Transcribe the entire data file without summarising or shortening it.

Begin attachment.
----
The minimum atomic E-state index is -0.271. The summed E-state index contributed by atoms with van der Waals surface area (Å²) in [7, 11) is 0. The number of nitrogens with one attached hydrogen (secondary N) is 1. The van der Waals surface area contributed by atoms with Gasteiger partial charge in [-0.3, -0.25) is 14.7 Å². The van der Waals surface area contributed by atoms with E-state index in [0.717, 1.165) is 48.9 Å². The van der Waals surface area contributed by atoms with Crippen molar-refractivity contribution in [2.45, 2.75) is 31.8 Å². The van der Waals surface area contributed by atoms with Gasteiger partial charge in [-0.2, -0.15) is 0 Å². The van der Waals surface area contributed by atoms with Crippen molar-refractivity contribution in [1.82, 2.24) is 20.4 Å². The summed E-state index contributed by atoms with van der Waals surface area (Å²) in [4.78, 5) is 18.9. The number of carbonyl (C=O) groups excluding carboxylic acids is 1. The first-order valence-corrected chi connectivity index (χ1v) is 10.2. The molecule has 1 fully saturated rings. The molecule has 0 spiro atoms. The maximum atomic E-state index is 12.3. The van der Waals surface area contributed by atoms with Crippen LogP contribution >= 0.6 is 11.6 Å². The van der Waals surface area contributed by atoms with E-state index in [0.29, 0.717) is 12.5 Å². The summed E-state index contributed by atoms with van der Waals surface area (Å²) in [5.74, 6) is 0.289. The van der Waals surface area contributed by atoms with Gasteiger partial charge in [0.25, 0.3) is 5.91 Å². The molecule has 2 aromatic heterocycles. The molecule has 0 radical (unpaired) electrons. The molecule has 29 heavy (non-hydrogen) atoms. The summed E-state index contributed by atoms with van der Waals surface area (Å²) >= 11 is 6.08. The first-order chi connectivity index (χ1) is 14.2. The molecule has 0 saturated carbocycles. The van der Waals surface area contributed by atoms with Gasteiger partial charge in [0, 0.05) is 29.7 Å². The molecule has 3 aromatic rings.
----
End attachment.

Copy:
The minimum atomic E-state index is -0.271. The summed E-state index contributed by atoms with van der Waals surface area (Å²) in [7, 11) is 0. The number of nitrogens with one attached hydrogen (secondary N) is 1. The van der Waals surface area contributed by atoms with Gasteiger partial charge in [-0.3, -0.25) is 14.7 Å². The van der Waals surface area contributed by atoms with E-state index in [0.717, 1.165) is 48.9 Å². The van der Waals surface area contributed by atoms with Crippen molar-refractivity contribution in [2.45, 2.75) is 31.8 Å². The van der Waals surface area contributed by atoms with Gasteiger partial charge in [-0.2, -0.15) is 0 Å². The van der Waals surface area contributed by atoms with Crippen molar-refractivity contribution in [1.82, 2.24) is 20.4 Å². The summed E-state index contributed by atoms with van der Waals surface area (Å²) in [4.78, 5) is 18.9. The number of carbonyl (C=O) groups excluding carboxylic acids is 1. The first-order valence-corrected chi connectivity index (χ1v) is 10.2. The molecule has 1 fully saturated rings. The molecule has 0 spiro atoms. The maximum atomic E-state index is 12.3. The van der Waals surface area contributed by atoms with Crippen LogP contribution >= 0.6 is 11.6 Å². The van der Waals surface area contributed by atoms with E-state index in [0.29, 0.717) is 12.5 Å². The summed E-state index contributed by atoms with van der Waals surface area (Å²) in [5.74, 6) is 0.289. The van der Waals surface area contributed by atoms with Gasteiger partial charge in [0.25, 0.3) is 5.91 Å². The molecule has 2 aromatic heterocycles. The molecule has 0 radical (unpaired) electrons. The molecule has 29 heavy (non-hydrogen) atoms. The summed E-state index contributed by atoms with van der Waals surface area (Å²) >= 11 is 6.08. The first-order chi connectivity index (χ1) is 14.2. The molecule has 0 saturated carbocycles. The van der Waals surface area contributed by atoms with Gasteiger partial charge in [0, 0.05) is 29.7 Å². The molecule has 3 aromatic rings.